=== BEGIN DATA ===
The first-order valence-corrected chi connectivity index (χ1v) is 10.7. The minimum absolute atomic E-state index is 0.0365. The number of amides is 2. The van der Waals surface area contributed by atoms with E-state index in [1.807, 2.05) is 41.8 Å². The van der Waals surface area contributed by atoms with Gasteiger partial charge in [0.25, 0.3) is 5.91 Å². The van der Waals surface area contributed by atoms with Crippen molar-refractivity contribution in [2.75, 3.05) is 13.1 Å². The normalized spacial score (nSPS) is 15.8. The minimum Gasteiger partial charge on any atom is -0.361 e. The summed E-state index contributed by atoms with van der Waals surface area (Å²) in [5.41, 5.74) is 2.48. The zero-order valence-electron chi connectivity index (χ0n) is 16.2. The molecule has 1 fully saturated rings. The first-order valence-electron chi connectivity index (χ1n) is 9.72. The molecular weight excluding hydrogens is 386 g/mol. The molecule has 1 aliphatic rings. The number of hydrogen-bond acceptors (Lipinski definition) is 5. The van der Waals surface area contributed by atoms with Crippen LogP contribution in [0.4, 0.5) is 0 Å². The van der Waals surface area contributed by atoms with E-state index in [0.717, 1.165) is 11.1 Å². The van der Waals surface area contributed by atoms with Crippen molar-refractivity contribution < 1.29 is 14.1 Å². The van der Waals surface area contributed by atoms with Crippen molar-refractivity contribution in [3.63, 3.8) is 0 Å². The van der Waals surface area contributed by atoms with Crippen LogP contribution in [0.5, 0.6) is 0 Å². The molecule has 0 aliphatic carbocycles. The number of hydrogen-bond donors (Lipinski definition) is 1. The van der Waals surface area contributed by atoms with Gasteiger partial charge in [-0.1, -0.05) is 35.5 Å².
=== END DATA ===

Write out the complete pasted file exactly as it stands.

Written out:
The first-order valence-corrected chi connectivity index (χ1v) is 10.7. The minimum absolute atomic E-state index is 0.0365. The number of amides is 2. The van der Waals surface area contributed by atoms with E-state index in [1.807, 2.05) is 41.8 Å². The van der Waals surface area contributed by atoms with Gasteiger partial charge in [0.25, 0.3) is 5.91 Å². The van der Waals surface area contributed by atoms with Crippen molar-refractivity contribution in [2.75, 3.05) is 13.1 Å². The normalized spacial score (nSPS) is 15.8. The minimum Gasteiger partial charge on any atom is -0.361 e. The summed E-state index contributed by atoms with van der Waals surface area (Å²) in [5.41, 5.74) is 2.48. The zero-order valence-electron chi connectivity index (χ0n) is 16.2. The molecule has 1 fully saturated rings. The first-order valence-electron chi connectivity index (χ1n) is 9.72. The molecular weight excluding hydrogens is 386 g/mol. The molecule has 1 aliphatic rings. The number of hydrogen-bond acceptors (Lipinski definition) is 5. The van der Waals surface area contributed by atoms with Crippen LogP contribution in [0.4, 0.5) is 0 Å². The van der Waals surface area contributed by atoms with E-state index in [0.717, 1.165) is 11.1 Å². The van der Waals surface area contributed by atoms with Crippen molar-refractivity contribution < 1.29 is 14.1 Å². The van der Waals surface area contributed by atoms with Crippen molar-refractivity contribution in [3.63, 3.8) is 0 Å². The van der Waals surface area contributed by atoms with Crippen LogP contribution in [0.5, 0.6) is 0 Å². The molecule has 0 aliphatic carbocycles. The number of hydrogen-bond donors (Lipinski definition) is 1. The van der Waals surface area contributed by atoms with Gasteiger partial charge in [-0.1, -0.05) is 35.5 Å².